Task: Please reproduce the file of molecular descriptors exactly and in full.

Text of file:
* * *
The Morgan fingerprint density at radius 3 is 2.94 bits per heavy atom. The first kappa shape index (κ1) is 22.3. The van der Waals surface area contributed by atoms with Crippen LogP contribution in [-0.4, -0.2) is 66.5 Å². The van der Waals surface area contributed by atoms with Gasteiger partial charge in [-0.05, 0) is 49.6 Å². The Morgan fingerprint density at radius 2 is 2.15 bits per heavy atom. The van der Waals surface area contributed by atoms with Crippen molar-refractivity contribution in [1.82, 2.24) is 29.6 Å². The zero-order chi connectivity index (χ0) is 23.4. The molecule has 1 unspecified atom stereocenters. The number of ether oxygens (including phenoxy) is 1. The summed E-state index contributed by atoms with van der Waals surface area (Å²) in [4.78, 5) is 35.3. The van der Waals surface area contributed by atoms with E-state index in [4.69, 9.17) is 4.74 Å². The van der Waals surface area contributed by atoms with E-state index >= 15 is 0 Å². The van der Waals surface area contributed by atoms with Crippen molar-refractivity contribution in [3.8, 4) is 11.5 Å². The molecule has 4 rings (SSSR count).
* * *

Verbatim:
The Morgan fingerprint density at radius 3 is 2.94 bits per heavy atom. The first kappa shape index (κ1) is 22.3. The van der Waals surface area contributed by atoms with Crippen LogP contribution in [-0.4, -0.2) is 66.5 Å². The van der Waals surface area contributed by atoms with Gasteiger partial charge in [-0.05, 0) is 49.6 Å². The Morgan fingerprint density at radius 2 is 2.15 bits per heavy atom. The van der Waals surface area contributed by atoms with Crippen molar-refractivity contribution in [1.82, 2.24) is 29.6 Å². The zero-order chi connectivity index (χ0) is 23.4. The molecule has 1 unspecified atom stereocenters. The number of ether oxygens (including phenoxy) is 1. The summed E-state index contributed by atoms with van der Waals surface area (Å²) in [4.78, 5) is 35.3. The van der Waals surface area contributed by atoms with E-state index in [4.69, 9.17) is 4.74 Å². The van der Waals surface area contributed by atoms with E-state index >= 15 is 0 Å². The van der Waals surface area contributed by atoms with Crippen molar-refractivity contribution in [3.8, 4) is 11.5 Å². The molecule has 4 rings (SSSR count).